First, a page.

Defining traits: All three platforms solve customer problems by removing pain-points. They add tangible value to the process of sourcing products and services.
Key takeaways: Wholesale is not dead; it has evolved into online services that add value. The benefits are in making the discovery and purchase process faster, cheaper or more targeted. In a post-pandemic world, where business travel may never return to previous levels, online wholesale will be key. It may, to some extent, replace trade shows and showroom buying.
Investors find this category hot. They see environmentally conscious millennials shifting away from disposable fast fashion and moving towards second-hand purchases of covetable products that will hold their value over time. This year saw three resale ventures become Unicorns.
The global market for sneaker resale is worth a mind-blowing US$6 billion annually, and Detroit’s StockX is now regarded as the leader in that space. Close on its heels is Chinese sneaker resale site Poizon, which is also very close to a US$1 billion valuation.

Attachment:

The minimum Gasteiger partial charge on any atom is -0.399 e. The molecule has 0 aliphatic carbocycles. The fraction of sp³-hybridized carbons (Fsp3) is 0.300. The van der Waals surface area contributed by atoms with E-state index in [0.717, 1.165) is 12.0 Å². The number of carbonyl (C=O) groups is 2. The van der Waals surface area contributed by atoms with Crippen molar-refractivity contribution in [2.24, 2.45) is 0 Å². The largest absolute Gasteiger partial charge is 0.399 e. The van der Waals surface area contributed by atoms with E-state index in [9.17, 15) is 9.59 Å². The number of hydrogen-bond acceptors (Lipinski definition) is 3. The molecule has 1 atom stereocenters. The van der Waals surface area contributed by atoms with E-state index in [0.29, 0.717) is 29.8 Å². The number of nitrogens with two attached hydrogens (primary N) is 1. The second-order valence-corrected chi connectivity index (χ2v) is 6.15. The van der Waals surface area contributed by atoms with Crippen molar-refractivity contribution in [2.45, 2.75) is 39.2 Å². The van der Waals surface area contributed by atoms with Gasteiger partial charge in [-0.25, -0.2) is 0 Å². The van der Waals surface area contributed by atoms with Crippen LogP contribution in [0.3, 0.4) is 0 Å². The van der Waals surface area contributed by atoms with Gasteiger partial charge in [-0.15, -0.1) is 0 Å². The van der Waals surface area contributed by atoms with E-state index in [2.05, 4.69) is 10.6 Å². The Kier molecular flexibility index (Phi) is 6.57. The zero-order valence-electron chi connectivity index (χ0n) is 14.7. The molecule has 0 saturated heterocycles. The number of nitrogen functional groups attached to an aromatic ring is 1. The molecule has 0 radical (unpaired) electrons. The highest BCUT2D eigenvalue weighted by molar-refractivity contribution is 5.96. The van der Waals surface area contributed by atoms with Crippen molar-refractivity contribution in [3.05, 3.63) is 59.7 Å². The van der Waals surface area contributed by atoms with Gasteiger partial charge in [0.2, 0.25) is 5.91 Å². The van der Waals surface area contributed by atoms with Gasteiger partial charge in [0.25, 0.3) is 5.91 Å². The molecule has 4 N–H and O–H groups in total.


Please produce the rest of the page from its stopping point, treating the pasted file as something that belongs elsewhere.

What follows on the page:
In 2019, Vinted became Lithuania’s first tech unicorn. The platform enables users to buy and sell second-hand clothes. It boasts over 25 million members across 11 European countries, and makes money by taking a clip on the over €1.3 billion transacted on the site this year.
Vroom is a US online used car marketplace that offers users an easier way to buy and sell. Its end-to-end platform covers logistics, reconditioning, car acquisition, front-end e-commerce and everything in between. Category extensions include financing and at home pick-up and delivery.
Defining traits: StockX and Vinted tap into communities of passionate, product-obsessed customers. StockX and Vroom are also distinctive for the value-added services included in the buying experience.
Key takeaway: The time is now for resale. COVID-19 recessionary spending and growing environmental consciousness are dovetailing perfectly to change behaviours. Further opportunities exist for ventures to become “the eBay of…”. They must start by identifying the leading categories with sound resale value.